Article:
Saturday, June 12, 2010

Pray Without Ceasing

“Pray without ceasing.” (1 Thessalonians 5:17)

How do you hear these words of St. Paul? Do they make sense to you? Do they seem realistic?

“Pray without ceasing.” Following his actual word order, he says, “Incessantly pray!”

What does this mean? How is this possible? What form does this take in a person’s life?

In order to understand this admonition from the apostle to the Gentiles we must first understand what prayer really is. Is prayer what people imagine it to be? Is prayer something that a person chooses to do? Is prayer an action or is it something else?

I believe that we sinful humans begin with a perverse perception of prayer. We begin with the notion that prayer is something that originates with us. We imagine that prayer is something that we do.

However, prayer is really nothing more than the ongoing activity of the Holy Communion of God. Prayer is really what God is working in the person whom He has incorporated into the communion of the Holy Trinity. Prayer is really a walking or living in spirit. Prayer is to the soul what breathing is to the body.

I’d like to share an example of prayer that became manifest in my daily activity one day last week.

Last week I was working out of town on a big job. It involved the pruning and deadwooding and cleaning of many trees as well as removal of dead and diseased and scrub trees.

This tree was one of the trees that needed extensive deadwooding and cleaning. It is probably about 60 ft. tall. In preparing to climb this tree, I needed to position my climbing line in one of the upper crotches. After selecting a crotch that would give me good climbing position and support, I shot my throw weight and line many times. Several times I had a perfect shot that went directly through the crotch, only to be bounced back out by a little twig. Many other times it bounced to one side or another off of little twigs and leaves that were in the path of the shot. Several times I cried out, “Why are you fighting me, Lord?” Finally, in frustration I demanded, “Why are you fighting me, Lord? Why do you refuse to allow me this shot? Is there something wrong with this crotch? Do you simply not want me to use this crotch? Is it unsafe? What?” I tried again, and said, “OK. I’ll try one more time and if you still block me, I’ll try another crotch.”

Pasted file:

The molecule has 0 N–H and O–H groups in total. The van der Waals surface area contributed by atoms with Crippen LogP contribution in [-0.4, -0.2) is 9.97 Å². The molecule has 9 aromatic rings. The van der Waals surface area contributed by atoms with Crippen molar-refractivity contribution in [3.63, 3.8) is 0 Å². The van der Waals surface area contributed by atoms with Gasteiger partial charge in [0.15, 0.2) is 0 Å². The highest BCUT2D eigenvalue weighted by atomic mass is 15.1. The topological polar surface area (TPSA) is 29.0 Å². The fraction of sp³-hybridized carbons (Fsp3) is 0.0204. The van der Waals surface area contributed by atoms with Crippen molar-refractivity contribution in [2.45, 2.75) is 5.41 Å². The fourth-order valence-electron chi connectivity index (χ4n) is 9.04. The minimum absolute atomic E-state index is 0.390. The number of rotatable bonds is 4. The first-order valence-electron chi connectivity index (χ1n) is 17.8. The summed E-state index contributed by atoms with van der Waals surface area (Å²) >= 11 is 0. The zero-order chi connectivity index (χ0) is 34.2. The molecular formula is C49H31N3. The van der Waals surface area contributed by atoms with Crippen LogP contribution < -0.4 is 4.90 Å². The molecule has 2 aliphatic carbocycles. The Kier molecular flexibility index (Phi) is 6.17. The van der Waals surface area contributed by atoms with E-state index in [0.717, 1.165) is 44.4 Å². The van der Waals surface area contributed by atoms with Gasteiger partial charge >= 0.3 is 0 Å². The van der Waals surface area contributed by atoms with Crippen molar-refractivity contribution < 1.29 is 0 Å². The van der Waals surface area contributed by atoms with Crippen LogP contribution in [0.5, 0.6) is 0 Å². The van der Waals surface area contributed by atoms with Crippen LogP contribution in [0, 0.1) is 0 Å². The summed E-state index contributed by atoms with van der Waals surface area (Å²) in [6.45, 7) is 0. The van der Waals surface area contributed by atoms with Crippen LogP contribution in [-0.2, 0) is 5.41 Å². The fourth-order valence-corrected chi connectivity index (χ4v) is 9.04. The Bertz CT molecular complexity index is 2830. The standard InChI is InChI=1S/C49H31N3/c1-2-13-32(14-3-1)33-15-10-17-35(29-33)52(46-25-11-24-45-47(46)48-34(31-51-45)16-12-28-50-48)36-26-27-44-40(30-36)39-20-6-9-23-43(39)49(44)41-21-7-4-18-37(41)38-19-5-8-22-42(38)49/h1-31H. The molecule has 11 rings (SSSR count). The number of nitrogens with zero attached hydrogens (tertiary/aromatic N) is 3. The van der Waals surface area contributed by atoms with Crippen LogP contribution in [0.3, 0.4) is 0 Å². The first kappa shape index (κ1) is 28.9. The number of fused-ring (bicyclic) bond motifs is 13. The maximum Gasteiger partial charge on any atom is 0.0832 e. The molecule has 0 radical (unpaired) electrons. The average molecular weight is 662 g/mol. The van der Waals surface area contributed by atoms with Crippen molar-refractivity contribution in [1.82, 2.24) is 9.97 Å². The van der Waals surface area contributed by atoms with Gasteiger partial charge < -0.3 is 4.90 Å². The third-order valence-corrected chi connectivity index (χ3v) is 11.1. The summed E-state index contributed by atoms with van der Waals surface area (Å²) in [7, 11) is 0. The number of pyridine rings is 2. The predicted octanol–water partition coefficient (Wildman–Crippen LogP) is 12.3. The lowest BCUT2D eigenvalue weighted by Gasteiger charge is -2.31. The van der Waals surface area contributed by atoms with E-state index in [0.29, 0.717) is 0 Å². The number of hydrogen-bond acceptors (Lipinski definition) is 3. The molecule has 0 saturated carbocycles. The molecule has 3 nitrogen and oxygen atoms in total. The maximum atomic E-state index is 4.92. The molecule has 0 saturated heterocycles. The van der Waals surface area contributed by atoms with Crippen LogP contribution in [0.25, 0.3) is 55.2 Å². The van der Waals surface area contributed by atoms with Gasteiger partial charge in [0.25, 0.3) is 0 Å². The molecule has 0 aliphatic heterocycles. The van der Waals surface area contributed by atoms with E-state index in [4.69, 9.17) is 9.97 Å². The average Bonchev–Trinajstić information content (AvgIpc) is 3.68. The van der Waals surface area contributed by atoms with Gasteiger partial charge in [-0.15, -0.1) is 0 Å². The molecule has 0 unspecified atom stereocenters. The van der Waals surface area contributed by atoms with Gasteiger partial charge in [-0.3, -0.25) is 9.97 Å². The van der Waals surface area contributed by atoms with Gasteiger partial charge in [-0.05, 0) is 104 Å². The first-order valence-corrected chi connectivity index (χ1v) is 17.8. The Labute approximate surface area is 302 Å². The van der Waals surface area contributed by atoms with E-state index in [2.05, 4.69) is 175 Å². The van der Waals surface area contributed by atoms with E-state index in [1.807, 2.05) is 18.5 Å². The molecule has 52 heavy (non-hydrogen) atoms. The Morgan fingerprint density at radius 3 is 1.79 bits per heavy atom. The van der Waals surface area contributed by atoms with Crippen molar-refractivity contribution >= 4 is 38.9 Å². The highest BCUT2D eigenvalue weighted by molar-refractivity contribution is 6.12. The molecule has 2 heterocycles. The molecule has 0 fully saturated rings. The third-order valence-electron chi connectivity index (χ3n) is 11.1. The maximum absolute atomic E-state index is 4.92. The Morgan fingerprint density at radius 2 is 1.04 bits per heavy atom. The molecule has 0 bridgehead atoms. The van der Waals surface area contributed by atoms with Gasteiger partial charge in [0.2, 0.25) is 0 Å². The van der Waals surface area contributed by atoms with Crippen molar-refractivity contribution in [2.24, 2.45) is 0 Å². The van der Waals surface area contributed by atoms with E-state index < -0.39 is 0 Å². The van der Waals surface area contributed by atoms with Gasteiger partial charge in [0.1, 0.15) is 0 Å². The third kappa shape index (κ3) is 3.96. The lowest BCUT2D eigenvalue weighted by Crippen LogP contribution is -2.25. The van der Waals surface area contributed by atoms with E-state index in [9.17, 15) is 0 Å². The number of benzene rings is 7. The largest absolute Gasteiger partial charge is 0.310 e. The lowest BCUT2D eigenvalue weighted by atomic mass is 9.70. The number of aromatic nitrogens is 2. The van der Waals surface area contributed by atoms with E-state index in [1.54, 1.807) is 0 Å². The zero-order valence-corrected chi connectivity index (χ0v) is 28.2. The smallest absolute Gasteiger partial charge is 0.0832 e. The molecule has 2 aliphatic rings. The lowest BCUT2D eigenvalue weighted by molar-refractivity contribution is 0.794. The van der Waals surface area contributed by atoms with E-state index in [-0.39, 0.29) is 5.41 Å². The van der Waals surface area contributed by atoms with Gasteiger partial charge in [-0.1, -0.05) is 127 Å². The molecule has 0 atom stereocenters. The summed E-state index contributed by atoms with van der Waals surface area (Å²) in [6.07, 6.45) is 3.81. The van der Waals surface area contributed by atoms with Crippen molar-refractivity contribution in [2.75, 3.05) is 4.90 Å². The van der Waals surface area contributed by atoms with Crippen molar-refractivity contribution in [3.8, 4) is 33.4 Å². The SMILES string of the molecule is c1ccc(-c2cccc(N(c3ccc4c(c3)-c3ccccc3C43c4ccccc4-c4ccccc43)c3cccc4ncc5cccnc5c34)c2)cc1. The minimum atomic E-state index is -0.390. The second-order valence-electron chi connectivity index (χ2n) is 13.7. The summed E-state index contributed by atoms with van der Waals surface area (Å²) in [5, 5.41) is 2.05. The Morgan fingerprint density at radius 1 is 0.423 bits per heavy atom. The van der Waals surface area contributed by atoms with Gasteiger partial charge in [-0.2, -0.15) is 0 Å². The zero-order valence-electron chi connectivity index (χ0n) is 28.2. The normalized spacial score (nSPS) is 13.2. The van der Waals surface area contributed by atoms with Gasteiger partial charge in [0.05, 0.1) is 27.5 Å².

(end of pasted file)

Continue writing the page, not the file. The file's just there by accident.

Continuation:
I had to select another crotch. When I climbed to that part of the tree, about 40 or 45 ft. high, I saw that indeed the entire branch was rotted. It looked solid from the ground. It was over six inches in diameter, but the center of the branch was severely decayed and weakened.

I prayed, “OK, Lord. Thanks for keeping me safe.”

The point is that I expect this from God. In my daily work I talk to Him and I listen to Him. Mostly, I listen.

I believe that this is what St. Paul is teaching us regarding our walk by faith. Faith is fear of the Lord. Fear of the Lord is the beginning of wisdom. Faith is knowledge of the holy, or holy one. This knowledge moves one to acknowledge God’s Holy Communion in every aspect of one’s life. Being established in His Communion is to be continually listening and responding to Him, expecting Him to be present and involved in every activity and aspect of daily living.

Here is the tree after I finished climbing and pruning.

I was in this tree for about two hours. This was two hours longer than I would have been in the tree if I had not been listening and anticipating God to be directing me in my work.

I cannot imagine living without the blessing of incessant prayer. This stands as one little example of the form that prayer takes throughout the day. Prayer includes hymns that the Holy Spirit brings to mind and reflection upon Bible verses and thinking of various interactions with people and pondering plans and wondering about loved ones and longing for being home with my wife. Prayer includes marveling at the depth and power of God’s love. Prayer includes observing the songs of birds as they sing of the wonders of God’s creation. On and on prayer takes hold and manifests itself as God works and blesses.

The Lord commands that we call upon Him in the day of trouble. What day is without trouble? What day is not polluted by sin? What day does not provide limitless opportunities for prayer in communion with the One who loves us?

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